In the winter of 1862, a serious epidemic of smallpox broke-out among Confederate prisoners in a Union prisoner-of-war camp in Alton, IL. Rather than run the risk of infecting residents of Alton, prison officials moved the sick prisoners to Sunflower Island, out in the middle of the Mississippi River. Not surprisingly, it became a place where men went to die. Smallpox Island is a good indicator of the understanding Civil War-era medical personnel had regarding sanitation, infection, and contamination.
The documentary series “The Civil War- St. Louis” will take a look at what it was like to live in a Union-controlled city located in a state with Confederate leanings. In the mid-1800’s Missouri was populated by states’ rights supporters who supported slavery, as well as abolitionist German immigrants. The 12-part series explores places in and around St. Louis where Civil War events unfolded.
A State Divided -- A Missouri Symphony
Skirmish at Island Mound is the second movement of an original symphony created and composed by Dr. Barbara Harbach. A State Divided -- A Missouri Symphony was created for the October 27, 2012 dedication of Battle of Island Mound. Narrated by Dr. Louis Gerteis and performed by the University Orchestra, conducted by Robert Charles Howard.
Jefferson Barracks National Cemetery
Officials at Jefferson Barracks National operate under the notion that you can always learn something about a society by how they bury their dead. Civil War soldiers… both Union and Confederate… are buried at Jefferson Barracks. On a cemetery tour we visit monuments for each, including a mass grave where 175 men are buried.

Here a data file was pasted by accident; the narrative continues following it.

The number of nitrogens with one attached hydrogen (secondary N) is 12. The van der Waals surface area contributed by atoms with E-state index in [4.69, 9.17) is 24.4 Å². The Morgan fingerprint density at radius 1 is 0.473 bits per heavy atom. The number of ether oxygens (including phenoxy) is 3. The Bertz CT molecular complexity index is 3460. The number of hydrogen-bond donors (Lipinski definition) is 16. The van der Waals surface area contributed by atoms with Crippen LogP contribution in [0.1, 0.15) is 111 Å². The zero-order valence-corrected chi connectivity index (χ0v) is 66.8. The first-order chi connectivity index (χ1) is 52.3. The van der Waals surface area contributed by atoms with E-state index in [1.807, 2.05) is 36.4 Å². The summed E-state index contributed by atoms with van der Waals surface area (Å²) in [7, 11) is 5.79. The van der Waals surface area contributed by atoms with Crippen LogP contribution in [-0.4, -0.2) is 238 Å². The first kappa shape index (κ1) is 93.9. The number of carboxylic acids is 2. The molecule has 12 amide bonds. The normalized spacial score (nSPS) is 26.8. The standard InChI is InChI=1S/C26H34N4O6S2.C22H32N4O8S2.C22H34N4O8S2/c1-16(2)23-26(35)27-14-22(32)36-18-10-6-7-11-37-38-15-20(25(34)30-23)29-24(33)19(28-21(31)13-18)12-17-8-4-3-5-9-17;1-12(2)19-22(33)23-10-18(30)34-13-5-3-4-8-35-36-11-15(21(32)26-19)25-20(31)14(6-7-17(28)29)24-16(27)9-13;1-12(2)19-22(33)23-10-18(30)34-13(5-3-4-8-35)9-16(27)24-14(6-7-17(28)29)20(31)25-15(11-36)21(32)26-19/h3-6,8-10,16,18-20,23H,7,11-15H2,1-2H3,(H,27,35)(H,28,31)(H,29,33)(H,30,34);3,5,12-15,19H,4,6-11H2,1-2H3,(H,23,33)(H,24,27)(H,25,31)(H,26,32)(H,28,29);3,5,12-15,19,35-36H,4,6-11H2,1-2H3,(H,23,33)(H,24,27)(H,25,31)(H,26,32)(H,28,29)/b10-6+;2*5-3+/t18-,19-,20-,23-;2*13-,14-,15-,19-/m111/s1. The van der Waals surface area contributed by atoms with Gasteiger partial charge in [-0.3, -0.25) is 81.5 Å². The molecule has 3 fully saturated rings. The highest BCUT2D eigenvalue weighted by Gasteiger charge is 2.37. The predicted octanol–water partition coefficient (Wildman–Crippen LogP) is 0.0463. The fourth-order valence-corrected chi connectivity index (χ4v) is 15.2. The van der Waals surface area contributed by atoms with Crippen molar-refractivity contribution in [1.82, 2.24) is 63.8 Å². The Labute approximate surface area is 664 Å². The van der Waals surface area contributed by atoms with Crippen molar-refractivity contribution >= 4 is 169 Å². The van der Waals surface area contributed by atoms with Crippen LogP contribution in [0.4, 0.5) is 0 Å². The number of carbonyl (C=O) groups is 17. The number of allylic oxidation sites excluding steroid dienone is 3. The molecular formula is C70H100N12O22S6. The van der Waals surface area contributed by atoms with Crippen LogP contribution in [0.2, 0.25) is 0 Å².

Jefferson Barracks Missouri Civil War Museum
Jefferson Barracks played a role in the Civil War long before the Civil War began. That's because so many Civil War generals… Union and Confederate… passed through there before they made the very important decision regarding which side they were going to fight for. For nearly ten years now, a small group of very dedicated people has been working to establish the Missouri Civil War Museum at Jefferson Barracks. They hope to open to the public this year.
Today many people may react with disgust, horror… even humor… at some of the commonly held beliefs in the medical community at the time of the Civil War. Dr. David Meyers, a re-enactor with the Society of Civil War Surgeons, sheds some light on some of the tenants members of the medical community were operating under when Union and Confederate forces were mortally wounding each other across the eastern half of America. Even citizens back then had a problem with the sanitary conditions soldiers were forced to fight in. So what did they do? They held a fair. A Sanitary Fair.
There are 14 more episodes of The Civil War: St. Louis.
Museum of Transportation
In St. Louis County, the Museum of Transportation is featuring a Civil War sesquicentennial exhibit titled "Roads, Rivers, & Rails: Transportation of the Civil War." This episode takes a look at that exhibit, but more importantly, at a strategic tunnel on Museum of Transportation property. It was virtually the only way to get into the city of St. Louis 150 years ago if you were traveling by rail. Also in this piece, we meet a man who is trying to construct, and build support for, a Civil War tourism travel map in the state of Missouri similar to those in Virginia and Tennessee, two states which have had success with drawing attention to their Civil War heritage.